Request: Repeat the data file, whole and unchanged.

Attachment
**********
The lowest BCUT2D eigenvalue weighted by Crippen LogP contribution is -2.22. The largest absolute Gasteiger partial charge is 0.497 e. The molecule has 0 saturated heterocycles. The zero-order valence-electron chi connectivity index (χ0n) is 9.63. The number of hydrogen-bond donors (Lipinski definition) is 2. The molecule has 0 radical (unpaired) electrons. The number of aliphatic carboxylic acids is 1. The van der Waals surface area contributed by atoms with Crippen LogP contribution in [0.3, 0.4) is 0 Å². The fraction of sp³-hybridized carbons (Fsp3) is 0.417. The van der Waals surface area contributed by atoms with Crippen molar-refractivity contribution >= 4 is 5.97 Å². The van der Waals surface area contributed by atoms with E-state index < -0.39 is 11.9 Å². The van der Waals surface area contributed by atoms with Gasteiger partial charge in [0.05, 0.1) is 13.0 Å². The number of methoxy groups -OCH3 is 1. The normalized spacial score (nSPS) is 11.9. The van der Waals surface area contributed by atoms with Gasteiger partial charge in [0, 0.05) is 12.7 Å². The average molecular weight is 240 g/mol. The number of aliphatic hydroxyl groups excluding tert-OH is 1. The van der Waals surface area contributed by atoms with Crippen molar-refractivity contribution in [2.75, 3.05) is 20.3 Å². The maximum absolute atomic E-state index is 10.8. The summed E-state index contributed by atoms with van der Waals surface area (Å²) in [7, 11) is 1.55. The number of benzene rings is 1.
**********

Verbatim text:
The lowest BCUT2D eigenvalue weighted by Crippen LogP contribution is -2.22. The largest absolute Gasteiger partial charge is 0.497 e. The molecule has 0 saturated heterocycles. The zero-order valence-electron chi connectivity index (χ0n) is 9.63. The number of hydrogen-bond donors (Lipinski definition) is 2. The molecule has 0 radical (unpaired) electrons. The number of aliphatic carboxylic acids is 1. The van der Waals surface area contributed by atoms with Crippen LogP contribution in [0.3, 0.4) is 0 Å². The fraction of sp³-hybridized carbons (Fsp3) is 0.417. The van der Waals surface area contributed by atoms with Crippen molar-refractivity contribution >= 4 is 5.97 Å². The van der Waals surface area contributed by atoms with E-state index < -0.39 is 11.9 Å². The van der Waals surface area contributed by atoms with Gasteiger partial charge in [0.05, 0.1) is 13.0 Å². The number of methoxy groups -OCH3 is 1. The normalized spacial score (nSPS) is 11.9. The van der Waals surface area contributed by atoms with Gasteiger partial charge in [0, 0.05) is 12.7 Å². The average molecular weight is 240 g/mol. The number of aliphatic hydroxyl groups excluding tert-OH is 1. The van der Waals surface area contributed by atoms with Crippen molar-refractivity contribution in [2.75, 3.05) is 20.3 Å². The maximum absolute atomic E-state index is 10.8. The summed E-state index contributed by atoms with van der Waals surface area (Å²) in [7, 11) is 1.55. The number of benzene rings is 1.